I fear Alzheimer’s. I think it’s the absolute worst thing that can happen to a person. My great aunt went on a trip down the Nile when I was a kid. I thought it was the coolest thing I’d ever heard of someone doing. Someone that I knew. A month later she was wearing her bra outside her shirts and wandering about confused. My sister worked in a home as a teen and I’ll always remember her tales of Mattie, the old woman who roamed the halls chanting her own name because she’d forgotten everything else and didn’t want to forget that.  To have done something so cool and then not remember it… to not remember you?

We joke in my family about forced memories [“Go with your father to cut down the tree—it’s a memory, damn it!”], but at the end of it all, when we’re sitting in the chair staring out the window waiting for someone to visit, all we have is those memories. Make some. And if your memory really sucks, start a journal so that you can revisit them with a little prodding. Live—however you may define that. Play with your children, talk to your friends, laugh, love, cry, try something new or walk on a beach… Because someday you won’t have any friends left. Someday you may not remember your own family. And walkers just aren’t designed for strolls on wet sand.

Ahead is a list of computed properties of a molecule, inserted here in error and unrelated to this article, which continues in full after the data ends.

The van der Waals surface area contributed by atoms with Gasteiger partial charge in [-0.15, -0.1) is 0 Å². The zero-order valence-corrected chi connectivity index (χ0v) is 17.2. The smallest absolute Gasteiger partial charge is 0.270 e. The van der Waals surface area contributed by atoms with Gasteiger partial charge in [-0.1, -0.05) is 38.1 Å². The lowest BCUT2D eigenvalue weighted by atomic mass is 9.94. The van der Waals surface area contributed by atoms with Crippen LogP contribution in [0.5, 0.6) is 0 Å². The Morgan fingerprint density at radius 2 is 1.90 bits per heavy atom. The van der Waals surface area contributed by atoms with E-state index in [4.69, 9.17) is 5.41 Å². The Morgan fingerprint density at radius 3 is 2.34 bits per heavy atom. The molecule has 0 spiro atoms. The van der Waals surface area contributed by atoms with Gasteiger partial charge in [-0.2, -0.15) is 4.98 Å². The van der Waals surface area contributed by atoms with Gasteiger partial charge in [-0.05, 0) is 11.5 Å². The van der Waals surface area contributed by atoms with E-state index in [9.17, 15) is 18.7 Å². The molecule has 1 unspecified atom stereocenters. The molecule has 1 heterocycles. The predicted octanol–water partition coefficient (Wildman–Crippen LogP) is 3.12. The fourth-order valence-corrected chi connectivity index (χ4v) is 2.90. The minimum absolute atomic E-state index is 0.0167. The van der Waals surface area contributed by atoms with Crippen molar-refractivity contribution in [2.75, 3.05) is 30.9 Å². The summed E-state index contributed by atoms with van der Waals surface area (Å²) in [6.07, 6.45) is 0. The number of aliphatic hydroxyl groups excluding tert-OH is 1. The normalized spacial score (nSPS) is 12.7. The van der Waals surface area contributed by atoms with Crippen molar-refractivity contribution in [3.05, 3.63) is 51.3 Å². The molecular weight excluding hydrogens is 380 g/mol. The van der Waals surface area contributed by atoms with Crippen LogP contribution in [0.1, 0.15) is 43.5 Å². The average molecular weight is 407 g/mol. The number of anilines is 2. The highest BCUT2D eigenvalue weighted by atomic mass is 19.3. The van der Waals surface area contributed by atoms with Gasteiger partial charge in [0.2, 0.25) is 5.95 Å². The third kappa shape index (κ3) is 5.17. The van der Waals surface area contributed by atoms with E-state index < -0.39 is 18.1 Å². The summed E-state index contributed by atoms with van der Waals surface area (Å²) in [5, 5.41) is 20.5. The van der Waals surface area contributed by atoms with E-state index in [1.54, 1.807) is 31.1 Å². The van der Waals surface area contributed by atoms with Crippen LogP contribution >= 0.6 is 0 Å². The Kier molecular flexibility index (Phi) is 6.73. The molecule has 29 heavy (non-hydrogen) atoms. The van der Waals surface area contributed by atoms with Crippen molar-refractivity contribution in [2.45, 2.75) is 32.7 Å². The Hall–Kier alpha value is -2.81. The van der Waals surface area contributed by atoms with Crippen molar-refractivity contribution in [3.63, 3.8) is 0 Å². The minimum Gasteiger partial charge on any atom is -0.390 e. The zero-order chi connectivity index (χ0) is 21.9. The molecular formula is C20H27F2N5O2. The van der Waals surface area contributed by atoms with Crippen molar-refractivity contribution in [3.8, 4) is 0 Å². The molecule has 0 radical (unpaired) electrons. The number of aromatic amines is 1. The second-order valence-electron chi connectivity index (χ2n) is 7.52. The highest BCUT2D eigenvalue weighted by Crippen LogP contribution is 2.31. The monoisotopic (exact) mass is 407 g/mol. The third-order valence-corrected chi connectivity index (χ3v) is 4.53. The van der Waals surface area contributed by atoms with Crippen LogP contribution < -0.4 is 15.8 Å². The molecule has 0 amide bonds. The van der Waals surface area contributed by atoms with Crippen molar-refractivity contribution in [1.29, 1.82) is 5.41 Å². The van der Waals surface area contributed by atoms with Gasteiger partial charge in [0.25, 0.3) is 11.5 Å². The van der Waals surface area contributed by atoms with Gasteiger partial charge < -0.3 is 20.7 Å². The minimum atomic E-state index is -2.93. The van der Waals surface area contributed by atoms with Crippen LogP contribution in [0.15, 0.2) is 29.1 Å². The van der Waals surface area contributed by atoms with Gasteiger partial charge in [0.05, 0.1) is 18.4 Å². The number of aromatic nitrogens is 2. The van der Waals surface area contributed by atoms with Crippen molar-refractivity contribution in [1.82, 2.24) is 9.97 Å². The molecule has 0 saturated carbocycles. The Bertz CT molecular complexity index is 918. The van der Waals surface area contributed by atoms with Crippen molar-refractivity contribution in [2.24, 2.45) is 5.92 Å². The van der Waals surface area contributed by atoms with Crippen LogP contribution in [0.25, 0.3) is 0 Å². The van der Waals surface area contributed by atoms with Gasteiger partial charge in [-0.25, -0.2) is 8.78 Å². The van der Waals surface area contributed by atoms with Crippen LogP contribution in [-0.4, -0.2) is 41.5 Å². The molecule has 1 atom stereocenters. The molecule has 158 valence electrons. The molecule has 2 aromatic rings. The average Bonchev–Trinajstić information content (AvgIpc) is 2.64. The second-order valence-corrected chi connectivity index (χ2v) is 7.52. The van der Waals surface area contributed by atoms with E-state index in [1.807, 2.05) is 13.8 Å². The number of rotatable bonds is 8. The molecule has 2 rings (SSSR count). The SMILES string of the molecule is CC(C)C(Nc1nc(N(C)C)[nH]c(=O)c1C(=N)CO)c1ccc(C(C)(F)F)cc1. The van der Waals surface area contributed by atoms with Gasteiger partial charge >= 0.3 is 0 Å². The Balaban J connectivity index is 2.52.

Now if you’ll excuse me, I’m going to go live. Maybe after work I’ll build a snowman and surprise the kids when they get home Wednesday. Because I hate winter but will remember that I did this. At least for a while…

0 Responses to Waiting to Die

  • Such a great point to bring up whether people want to face it or not.

    My wife has worked in a nursing home here for five years now. I’ve seen her laugh, cry, and ultimately remember all those she interacts with there. When I stop in myself, I find that my own mind focuses upon the residents’ various lives and what they have seen and experienced. Sometimes that is invigorating and sometimes it is sad; but always memorable.

    I suppose we all need a swift kick in the arse to remind us from time to time to get out there an experience what we can–while we can–lest we be left wondering “what happened?”, ourselves.

    Now, I’m hopping off here and going to go make a memory as best I can.